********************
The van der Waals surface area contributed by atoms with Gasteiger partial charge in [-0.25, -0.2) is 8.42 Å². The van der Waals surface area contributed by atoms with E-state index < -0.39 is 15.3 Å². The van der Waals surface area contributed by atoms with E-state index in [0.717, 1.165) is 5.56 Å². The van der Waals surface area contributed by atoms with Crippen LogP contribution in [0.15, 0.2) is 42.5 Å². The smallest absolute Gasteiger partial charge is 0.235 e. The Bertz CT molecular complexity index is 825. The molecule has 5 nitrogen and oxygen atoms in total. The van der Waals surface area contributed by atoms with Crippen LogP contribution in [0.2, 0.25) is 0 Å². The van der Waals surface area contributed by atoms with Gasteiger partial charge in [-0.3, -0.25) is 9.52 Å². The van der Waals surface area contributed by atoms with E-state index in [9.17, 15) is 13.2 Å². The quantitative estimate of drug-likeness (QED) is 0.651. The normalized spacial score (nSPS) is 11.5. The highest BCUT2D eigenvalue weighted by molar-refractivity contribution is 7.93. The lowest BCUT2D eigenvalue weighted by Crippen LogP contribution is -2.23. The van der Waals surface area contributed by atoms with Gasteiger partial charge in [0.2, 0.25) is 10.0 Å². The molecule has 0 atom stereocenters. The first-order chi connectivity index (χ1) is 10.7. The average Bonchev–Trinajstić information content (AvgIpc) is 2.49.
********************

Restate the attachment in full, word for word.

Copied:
The van der Waals surface area contributed by atoms with Gasteiger partial charge in [-0.25, -0.2) is 8.42 Å². The van der Waals surface area contributed by atoms with E-state index < -0.39 is 15.3 Å². The van der Waals surface area contributed by atoms with E-state index in [0.717, 1.165) is 5.56 Å². The van der Waals surface area contributed by atoms with Crippen LogP contribution in [0.15, 0.2) is 42.5 Å². The smallest absolute Gasteiger partial charge is 0.235 e. The Bertz CT molecular complexity index is 825. The molecule has 5 nitrogen and oxygen atoms in total. The van der Waals surface area contributed by atoms with Crippen LogP contribution in [0.2, 0.25) is 0 Å². The van der Waals surface area contributed by atoms with Gasteiger partial charge in [-0.3, -0.25) is 9.52 Å². The van der Waals surface area contributed by atoms with E-state index in [9.17, 15) is 13.2 Å². The quantitative estimate of drug-likeness (QED) is 0.651. The normalized spacial score (nSPS) is 11.5. The highest BCUT2D eigenvalue weighted by molar-refractivity contribution is 7.93. The lowest BCUT2D eigenvalue weighted by Crippen LogP contribution is -2.23. The van der Waals surface area contributed by atoms with Gasteiger partial charge in [0.2, 0.25) is 10.0 Å². The molecule has 0 atom stereocenters. The first-order chi connectivity index (χ1) is 10.7. The average Bonchev–Trinajstić information content (AvgIpc) is 2.49.